16. The press of claim 14, wherein at least one of the first, second and third portions is heated.

17. The press of claim 8, wherein the second and third portions are carried by a common press head.

18. A method for manufacturing a contact lens package, comprising: providing first and second package layers that define a lens receiving area there between; forming a first seal portion around all but a portion of a periphery of the lens receiving area; forming a second seal portion to completely seal closed the lens receiving area.

19. The method of claim 18, wherein forming the second seal portion includes overlapping the second seal portion with the portion of the periphery of the lens receiving area not included in the first seal portion.

20. The method of claim 18, wherein forming the second seal portion includes forming the second seal portion with a greater seal strength than a seal strength of the first seal portion.

21. The method of claim 18, wherein forming the first seal portion includes creating a releasable seal between the first and second package layers.

22. The method of claim 18, wherein forming the second seal portion includes creating a permanent seal between the first and second package layers.

23. The method of claim 18, wherein forming the second seal portion includes applying at least one of a greater heat and a greater pressure than applied when forming the first seal portion.

24. The method of claim 18, further comprising removing gases from the lens receiving area before forming the second seal portion.

25. The method of claim 18, further comprising positioning a contact lens and at least one liquid in the lens receiving area before forming the first and second seal portions.

26. The method of claim 18, further comprising providing an internal member disc positioned in the lens receiving area, and forming a third seal portion between the internal member and at least one of the first and second package layers.

27. A method of manufacturing a contact lens package, comprising: positioning a first package layer on a first press portion; positioning a contact lens on the first package layer; positioning a second package layer on the first package layer and covering the contact lens; creating a first seal portion between the first and second package layers with a second press portion; creating a second seal portion between the first and second package layers with a third press portion.

28. The method of claim 27, wherein the first package layer includes a pre-formed lens receiving area, and positioning the contact lens includes positioning the contact lens in the lens receiving area.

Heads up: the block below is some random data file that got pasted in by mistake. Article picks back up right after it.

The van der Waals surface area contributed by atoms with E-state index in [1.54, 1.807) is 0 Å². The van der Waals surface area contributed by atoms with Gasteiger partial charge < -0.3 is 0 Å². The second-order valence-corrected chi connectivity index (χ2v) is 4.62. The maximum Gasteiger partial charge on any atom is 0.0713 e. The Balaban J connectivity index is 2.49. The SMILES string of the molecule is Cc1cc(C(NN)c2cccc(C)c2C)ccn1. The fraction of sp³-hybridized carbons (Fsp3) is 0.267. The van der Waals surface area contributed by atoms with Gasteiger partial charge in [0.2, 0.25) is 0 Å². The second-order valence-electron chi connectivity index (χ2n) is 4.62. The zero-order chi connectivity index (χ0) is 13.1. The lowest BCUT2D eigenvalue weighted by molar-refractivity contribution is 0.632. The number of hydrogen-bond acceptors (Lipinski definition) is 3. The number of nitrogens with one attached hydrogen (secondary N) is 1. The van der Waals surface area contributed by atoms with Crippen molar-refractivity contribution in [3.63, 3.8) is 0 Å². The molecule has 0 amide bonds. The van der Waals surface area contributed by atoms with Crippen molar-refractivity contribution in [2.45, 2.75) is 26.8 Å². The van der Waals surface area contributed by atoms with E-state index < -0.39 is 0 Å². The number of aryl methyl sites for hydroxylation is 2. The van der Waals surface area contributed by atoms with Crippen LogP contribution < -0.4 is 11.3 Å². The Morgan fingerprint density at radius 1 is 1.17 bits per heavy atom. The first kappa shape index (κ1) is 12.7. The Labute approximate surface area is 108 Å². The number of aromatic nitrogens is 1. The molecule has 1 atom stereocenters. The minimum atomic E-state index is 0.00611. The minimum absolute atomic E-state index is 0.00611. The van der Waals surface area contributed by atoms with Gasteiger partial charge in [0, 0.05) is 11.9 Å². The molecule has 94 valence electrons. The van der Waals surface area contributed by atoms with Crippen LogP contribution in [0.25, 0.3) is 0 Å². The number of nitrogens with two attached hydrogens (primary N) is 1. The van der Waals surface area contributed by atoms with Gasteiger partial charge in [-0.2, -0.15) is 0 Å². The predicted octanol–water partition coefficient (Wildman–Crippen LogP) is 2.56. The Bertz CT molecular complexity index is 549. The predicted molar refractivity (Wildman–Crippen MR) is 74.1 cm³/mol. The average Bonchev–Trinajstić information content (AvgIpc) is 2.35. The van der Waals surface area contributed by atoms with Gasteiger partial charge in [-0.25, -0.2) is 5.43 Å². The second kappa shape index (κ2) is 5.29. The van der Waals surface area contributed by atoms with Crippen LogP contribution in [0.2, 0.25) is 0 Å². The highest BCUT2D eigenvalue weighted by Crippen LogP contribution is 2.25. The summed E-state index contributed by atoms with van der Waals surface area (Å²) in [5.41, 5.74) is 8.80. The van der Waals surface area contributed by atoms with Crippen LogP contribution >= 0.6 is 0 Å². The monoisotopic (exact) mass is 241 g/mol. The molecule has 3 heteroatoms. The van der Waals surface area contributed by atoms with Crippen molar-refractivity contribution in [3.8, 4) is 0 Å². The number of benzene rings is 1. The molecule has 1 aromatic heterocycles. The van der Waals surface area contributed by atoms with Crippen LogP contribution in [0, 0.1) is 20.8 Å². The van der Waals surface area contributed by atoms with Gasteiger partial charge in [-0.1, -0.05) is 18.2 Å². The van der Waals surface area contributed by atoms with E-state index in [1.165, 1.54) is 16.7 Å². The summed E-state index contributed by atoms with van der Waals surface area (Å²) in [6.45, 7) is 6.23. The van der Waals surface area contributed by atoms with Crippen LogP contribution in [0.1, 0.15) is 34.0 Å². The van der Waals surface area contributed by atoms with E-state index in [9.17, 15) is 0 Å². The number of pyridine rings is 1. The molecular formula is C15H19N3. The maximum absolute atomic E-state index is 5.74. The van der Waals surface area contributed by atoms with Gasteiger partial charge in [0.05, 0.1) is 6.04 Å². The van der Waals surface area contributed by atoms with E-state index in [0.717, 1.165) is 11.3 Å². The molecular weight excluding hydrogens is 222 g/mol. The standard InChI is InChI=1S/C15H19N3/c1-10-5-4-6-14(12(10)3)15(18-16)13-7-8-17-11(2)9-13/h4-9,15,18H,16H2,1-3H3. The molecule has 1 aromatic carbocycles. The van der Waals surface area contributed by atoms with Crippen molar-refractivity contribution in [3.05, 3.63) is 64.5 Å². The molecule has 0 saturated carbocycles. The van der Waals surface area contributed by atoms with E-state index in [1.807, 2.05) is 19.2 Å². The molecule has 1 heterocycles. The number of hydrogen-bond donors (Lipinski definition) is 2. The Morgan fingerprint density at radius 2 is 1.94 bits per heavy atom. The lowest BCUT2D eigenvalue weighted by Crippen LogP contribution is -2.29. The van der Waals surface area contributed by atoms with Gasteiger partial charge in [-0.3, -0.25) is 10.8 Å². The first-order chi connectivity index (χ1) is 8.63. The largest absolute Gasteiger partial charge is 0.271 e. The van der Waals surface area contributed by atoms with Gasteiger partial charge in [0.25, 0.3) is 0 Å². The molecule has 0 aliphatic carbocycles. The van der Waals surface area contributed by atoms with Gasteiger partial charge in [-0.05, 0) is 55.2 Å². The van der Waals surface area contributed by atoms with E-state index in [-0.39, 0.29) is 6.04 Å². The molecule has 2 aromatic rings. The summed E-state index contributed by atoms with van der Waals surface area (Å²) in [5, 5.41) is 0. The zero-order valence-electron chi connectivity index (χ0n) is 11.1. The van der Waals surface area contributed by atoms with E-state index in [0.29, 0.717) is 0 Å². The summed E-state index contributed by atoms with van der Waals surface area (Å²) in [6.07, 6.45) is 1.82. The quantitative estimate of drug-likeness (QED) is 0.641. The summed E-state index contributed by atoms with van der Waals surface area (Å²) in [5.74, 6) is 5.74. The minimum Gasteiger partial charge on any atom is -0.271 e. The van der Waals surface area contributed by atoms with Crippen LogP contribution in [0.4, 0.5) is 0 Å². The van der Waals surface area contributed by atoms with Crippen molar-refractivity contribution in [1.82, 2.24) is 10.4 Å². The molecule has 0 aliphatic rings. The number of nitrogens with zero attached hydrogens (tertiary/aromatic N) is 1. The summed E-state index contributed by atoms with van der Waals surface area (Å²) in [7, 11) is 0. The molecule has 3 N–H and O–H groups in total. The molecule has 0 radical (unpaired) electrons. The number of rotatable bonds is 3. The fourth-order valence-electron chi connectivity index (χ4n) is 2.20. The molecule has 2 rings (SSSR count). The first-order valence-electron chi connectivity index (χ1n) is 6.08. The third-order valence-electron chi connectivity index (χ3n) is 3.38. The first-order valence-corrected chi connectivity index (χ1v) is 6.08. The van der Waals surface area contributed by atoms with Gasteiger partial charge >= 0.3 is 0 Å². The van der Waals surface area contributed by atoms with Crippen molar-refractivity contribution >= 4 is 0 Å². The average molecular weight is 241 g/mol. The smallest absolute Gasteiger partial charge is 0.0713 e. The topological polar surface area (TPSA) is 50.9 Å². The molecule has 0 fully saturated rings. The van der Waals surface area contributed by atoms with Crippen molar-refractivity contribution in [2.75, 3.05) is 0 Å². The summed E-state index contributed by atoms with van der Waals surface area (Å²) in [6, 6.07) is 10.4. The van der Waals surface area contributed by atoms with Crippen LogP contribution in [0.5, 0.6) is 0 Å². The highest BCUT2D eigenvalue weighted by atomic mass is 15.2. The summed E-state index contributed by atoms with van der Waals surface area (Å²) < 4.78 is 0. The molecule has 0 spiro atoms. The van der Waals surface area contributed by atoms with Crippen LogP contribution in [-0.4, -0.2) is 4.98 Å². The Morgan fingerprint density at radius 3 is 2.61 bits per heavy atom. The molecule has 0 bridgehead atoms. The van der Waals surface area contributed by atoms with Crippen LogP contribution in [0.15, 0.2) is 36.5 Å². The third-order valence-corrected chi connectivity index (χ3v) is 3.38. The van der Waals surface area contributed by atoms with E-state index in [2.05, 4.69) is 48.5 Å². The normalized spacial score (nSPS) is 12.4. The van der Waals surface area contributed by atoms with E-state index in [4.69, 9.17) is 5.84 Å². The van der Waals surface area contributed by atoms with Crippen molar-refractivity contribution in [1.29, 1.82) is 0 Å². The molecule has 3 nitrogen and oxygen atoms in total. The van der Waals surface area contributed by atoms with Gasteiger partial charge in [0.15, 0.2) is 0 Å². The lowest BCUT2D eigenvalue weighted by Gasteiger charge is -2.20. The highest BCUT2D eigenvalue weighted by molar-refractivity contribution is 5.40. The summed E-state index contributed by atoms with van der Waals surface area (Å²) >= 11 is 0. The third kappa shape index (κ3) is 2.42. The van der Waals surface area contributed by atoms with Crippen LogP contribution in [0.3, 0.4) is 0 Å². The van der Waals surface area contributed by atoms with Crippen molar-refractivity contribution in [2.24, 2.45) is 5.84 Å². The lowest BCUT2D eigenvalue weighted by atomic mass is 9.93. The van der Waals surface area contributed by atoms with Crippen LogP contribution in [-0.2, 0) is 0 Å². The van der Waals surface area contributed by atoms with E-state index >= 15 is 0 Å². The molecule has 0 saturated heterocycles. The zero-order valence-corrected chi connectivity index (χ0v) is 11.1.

29. The method of claim 27, wherein the first and second seal portion have different properties.

30. The method of claim 27, wherein creating the first seal portion includes creating the first seal portion as a releasable seal between the first and second package layers.

31. The method of claim 27, wherein creating the second seal portion includes creating the second seal portion as a permanent seal between the first and second package layers.

32. The method of claim 27, wherein creating the second seal portion includes applying at least one of a greater heat and a greater pressure as compared to a heat and pressure used to create the first seal portion.

33. The method of claim 27, further comprising applying a vacuum to align the second package layer with the first and second press portions.

34. The method of claim 27, further comprising removing gas from the lens receiving area before creating the second seal portion.

35. The method of claim 27, further comprising positioning a support disc adjacent to the contact lens between the first and second package layers, and forming a third seal portion between the support disc and at least one of the first and second package layers.

36. A method of assembling a contact lens package, comprising: arranging first and second foil package layers at least partially overlapping each other with a contact lens positioned there between; creating a first sealed portion between the first and second foil package layers; and creating a second sealed portion between the first and second foil package layers.

37. The method of claim 36, wherein the contact lens is positioned in a lens receiving area defined between the first and second foil package layers, and creating the first sealed portion includes sealing around all but a gap portion of a periphery of the lens receiving area, and creating the second sealed portion includes sealing the gap portion.

38. The method of claim 36, wherein creating the second sealed portion occurs after creating the first sealed portion.

39. The method of claim 36, wherein creating the first sealed portion includes creating a releasable seal between the first and second foil package layers, and creating the second sealed portion includes creating a permanent seal between the first and second foil package layers.